The little march composed in 1924 forms the nucleus of the suite for wind instruments Mládí (HN 1093/7093), in which the jaunty flute theme weaves through the 3rd movement. Incidentally, the “bluebirds” do not refer to birds but to the light blue robes worn by the choristers at the monastery in Brno, which Janácek entered at the age of eleven. Almost 60 years later during a visit to Potsdam he remembered the Prussian troops’ invasion of Brno and, with this in mind, wrote a chamber music miniature with a military element. Our Janácek edition by Jirí Zahrádka, a specialist on the life and work of the great Czech composer, contains top-quality Urtext as well as detailed information on the work’s genesis and transmission.
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The musical miniature Pochod Modráckw (March of the Bluebirds) was written in 1924, the year in which Leoš Janácek (1854 – 1928) turned seventy. In this piece for piccolo and piano, the composer looks back on his childhood, part of which was spent at the Augustinian Monastery in Old Brno. In his old age, Janácek often recalled his not particularly happy adolescence … more
About the composer
He is regarded today as one of the classic opera composers of the twentieth century, whose oeuvre renounces the opera of the nineteenth century to feature music-dramatic realism. He was well known earlier for his choir, chamber, and orchestral works and his collections of folk songs.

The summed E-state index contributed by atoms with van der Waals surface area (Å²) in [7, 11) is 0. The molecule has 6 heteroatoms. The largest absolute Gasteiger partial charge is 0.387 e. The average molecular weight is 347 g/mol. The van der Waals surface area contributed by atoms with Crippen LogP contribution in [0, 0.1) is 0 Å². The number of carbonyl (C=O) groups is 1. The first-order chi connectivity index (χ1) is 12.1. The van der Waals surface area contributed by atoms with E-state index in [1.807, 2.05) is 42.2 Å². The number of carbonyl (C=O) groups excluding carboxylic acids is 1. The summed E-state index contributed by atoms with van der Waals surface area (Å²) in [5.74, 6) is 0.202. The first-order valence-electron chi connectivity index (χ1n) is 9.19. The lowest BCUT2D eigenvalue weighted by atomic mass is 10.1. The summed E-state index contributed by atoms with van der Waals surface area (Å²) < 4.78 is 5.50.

|1854||Born in Hukvaldy (Moravia) on July 3, the son of a teacher and cantor.|
|1866||Chorister at the Augustinian abbey in Brno; music lessons with Pavel Křížkovský, attends the German primary school.|
|1869–72||Education at the Slavic Teacher’s Institute, then teacher and choir director in Brno.|
|1874–75||Studies at the Prague organ school.|
|1877||Suite for Strings.|
|1879–80||Studies at the Leipzig Conservatory and in 1880 at the Vienna Conservatory, composes instrumental works.|
|1881||Founds an organ school in Brno, which he directs himself.|
|1884–88||Reviews of opera performances at the newly opened theater in Brno.|
|1887||Beginning of his first operatic composition, “Šárka.”|
|1890/1899/1901||Publication of folksong collections.|
|1904||Premiere in Brno of the opera “Jenůfa,” which brings him great acclaim and is his most important opera; it treats the problem of the freedom of the individual within the confines of a village community and is regarded as a work of realism.|
|after 1905||He primarily composes operas drawn from the model of “Jenůfa”: in 1903–07 “Osud” (Fate), “The Excursions of Mr. Brouček” (1908–1920), “Káťa Kabanová” (1920–1921), “The Cunning Little Vixen” (1922–1924), “The Makropulos Case” (1923–1925), “From the House of the Dead” (1927/28) in Brno.|
|1926||Sinfonietta; Concertino for piano, two violins, viola, clarinet, French horn, and bassoon; sketches for the violin concerto “The Wandering of a Poor Soul.”|
|1928||Death in Moravská Ostrava (Moravian Ostrava) on August 12.|
About the authors
Das Stück eignet sich deshalb z.B. für den Piccolo-Unterricht an den Hochschulen und könnte so eine größere Verbreitung erreichen. Dafür bietet die neue Ausgabe durch die sorgfältige Revision und die bewährt hohe grafische Qualität des Henle-Verlages die besten Voraussetzungen.